Disclaimer: The characters and situations do not belong to me. Joss Whedon is the master, all hail. I just like to play in his 'verse.

A/N: Just some thoughts. Let me know what you think. Also, many thanks to 'Tom "Wash" Pender' for his help with some of my mistakes and his too-kind review.

Ye, though I walk through the valley of the shadow of death.

Ye, though I walk through the valley.

His breath was rattling in his lungs. Flecks of blood were attracting gnats and all manner of buzzing creatures around his face. Book thought about swiping them away, but he couldn't seem to raise his hand.

"Best to conserve energy," he thought. "For that rescue I'm about to receive."

He knew that was a lie. But, time like this, a little lie to oneself could be counted as a kindness. Book didn't reckon the good Lord was going to begrudge him a flicker of groundless hope. Not now.

Ye, though I walk.

Funny, the things that ran through a man's mind when he was about to pass on. At the abbey, Shepherd Jonathan had recited the 23rd Psalm night and day. Near about drove everyone crazy. Jon kept saying 'It's the Shepherd's psalm! You understand, and we're Shepherds! It's like to say we have our very own psalm.'

Poor boy was enough to make Job rend his garments. Had put Book off of that particular Psalm's comforting qualities ever since. But now, lying on his back, pain shuddering through him like electric jolts, watching the sun cross the sky one final time - well, it was all that kept coming back.

Through the valley of the shadow of death.

He was more of a Ecclesiastes man, himself. Or the Proverbs. Good words, the Proverbs. Written by wise men, able to guide a soul's life. Like stars to the ancient sailors of Earth that Was. That's what Shepherd Book had said in his first homily, anyway. Gotten a few tears, point of fact.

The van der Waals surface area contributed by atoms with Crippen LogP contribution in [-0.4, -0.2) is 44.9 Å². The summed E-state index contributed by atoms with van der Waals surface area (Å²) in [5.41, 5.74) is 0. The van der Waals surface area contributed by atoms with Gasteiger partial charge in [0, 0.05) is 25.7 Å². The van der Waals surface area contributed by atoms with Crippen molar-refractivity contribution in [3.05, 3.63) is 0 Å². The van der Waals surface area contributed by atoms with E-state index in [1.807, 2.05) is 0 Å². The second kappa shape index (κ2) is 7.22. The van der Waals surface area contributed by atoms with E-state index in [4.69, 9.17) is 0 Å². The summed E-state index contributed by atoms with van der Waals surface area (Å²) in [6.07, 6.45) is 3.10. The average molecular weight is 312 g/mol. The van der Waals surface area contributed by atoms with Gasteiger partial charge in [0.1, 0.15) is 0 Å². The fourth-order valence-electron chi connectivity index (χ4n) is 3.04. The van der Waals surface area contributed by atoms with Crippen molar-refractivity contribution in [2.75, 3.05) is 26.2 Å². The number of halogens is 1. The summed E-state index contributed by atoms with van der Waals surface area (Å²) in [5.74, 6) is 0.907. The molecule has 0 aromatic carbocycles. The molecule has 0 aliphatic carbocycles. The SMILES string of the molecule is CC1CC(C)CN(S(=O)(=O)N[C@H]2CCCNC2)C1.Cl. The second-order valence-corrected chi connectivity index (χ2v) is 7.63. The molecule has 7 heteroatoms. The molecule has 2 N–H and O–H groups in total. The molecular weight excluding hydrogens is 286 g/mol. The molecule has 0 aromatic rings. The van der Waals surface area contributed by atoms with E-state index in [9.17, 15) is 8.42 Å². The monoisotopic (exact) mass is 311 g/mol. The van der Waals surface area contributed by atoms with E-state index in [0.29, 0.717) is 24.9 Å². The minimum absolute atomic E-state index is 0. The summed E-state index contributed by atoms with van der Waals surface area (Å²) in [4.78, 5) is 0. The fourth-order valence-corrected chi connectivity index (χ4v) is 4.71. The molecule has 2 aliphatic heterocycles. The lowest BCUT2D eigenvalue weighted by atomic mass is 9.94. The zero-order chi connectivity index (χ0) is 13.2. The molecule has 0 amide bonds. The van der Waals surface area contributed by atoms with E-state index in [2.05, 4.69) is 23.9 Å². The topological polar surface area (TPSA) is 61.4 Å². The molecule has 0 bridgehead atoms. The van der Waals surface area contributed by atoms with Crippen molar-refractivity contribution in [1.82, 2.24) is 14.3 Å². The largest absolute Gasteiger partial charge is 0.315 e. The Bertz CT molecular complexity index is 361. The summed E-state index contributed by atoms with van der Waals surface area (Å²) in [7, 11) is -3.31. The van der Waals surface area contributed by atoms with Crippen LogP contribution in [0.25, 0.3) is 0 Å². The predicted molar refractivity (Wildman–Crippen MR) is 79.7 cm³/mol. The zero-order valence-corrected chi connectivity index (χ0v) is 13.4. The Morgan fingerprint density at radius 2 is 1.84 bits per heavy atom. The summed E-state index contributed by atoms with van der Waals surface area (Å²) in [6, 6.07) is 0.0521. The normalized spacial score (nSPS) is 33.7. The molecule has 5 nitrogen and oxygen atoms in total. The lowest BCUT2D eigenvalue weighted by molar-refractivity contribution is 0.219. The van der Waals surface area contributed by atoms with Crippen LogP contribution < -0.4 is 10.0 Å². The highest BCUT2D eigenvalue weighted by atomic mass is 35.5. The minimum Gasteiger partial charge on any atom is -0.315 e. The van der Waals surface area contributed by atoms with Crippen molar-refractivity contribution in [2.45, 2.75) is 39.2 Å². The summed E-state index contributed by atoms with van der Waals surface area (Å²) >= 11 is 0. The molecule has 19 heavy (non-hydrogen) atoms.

I will fear.

If some of his acquaintances from early on in life could see him now... Well, Book reckoned that they'd as soon help finish the job as mount a rescue operation. Book felt a coldness spread through him, knew it had little to do with his slowly dripping wounds.

His life before. Some nights of late, he'd awoken near screaming. Cold sweat pouring from his brow and the steady hammer of his heart driving the breath from him. Just faint memories of a past life. Of a life that he'd run from. To the Abbey. Into the arms of God, who, thankfully, had a stellar record for forgiveness. The old is dead, behold the new.

Too bad his dreams sometimes forgot he was all new and clean. They seemed hellbent on bringing up the old. Book squeezed his eyes shut against the painful remembrances. Just as quickly, he opened them. He'd made as much peace with God as he was going to get a chance too. Whether or not it was enough, there was no reason to deny himself one last glimpse of the sun.

I will fear no evil.

Surprisingly enough, he didn't grieve much for himself. Sure, there was more he'd like to have done. Places he'd have liked to go. But, overall, he'd lived a full life. Too full, by some man's standards. And it was near over. On to the bigger and the better. Shepherd Book accepted that with as much grace as he could muster under the circumstances.

No, he was full of sour grief for his friends. Both those who had died and those who would find the dead. Malcolm Reynolds, especially. Good man, but lost. Adrift. Clinging desperately to thin shreds of a past in hopes that he might clothe himself against the bitter storms of a future he couldn't contemplate. Mal couldn't believe. Wouldn't, perhaps. But his lack of belief coupled with guilt... Well, that could drive a man to horrible action.

Book should know. He'd been where Mal would soon stand. Had trod that road. Still had the scars to prove it.

Book sighed. Wouldn't be long now. Even with the sun high overhead, dark clouds were moving into the sides of his vision. He'd missed opportunities. He hadn't been fast enough, smart enough to convince Mal that there was more to life than the temporary thrill of a good ship beneath you and money in your pocket.

River, the dear girl, grasped the eternal concepts better than the poor Captain. Book sighed again, and realized that it was probably the last time. Way up overhead, he heard a familiar engine rumble. He smiled softly. No, not long now at all.

Perhaps, if he could hold on just a few more minutes - please, God, just a few - he would get another chance. Book lay underneath his last sun. His blood flowed, slower now, and spilled out into the dust of a remote moon.

Then he heard his name. Being shouted. Familiar voices echoing out across the graveyard that had been a village. Then Mal's voice, Mal striding across the land, Mal kneeling by his side. And Book's chance, his one last chance.


And I will dwell in the house of the Lord. Forever.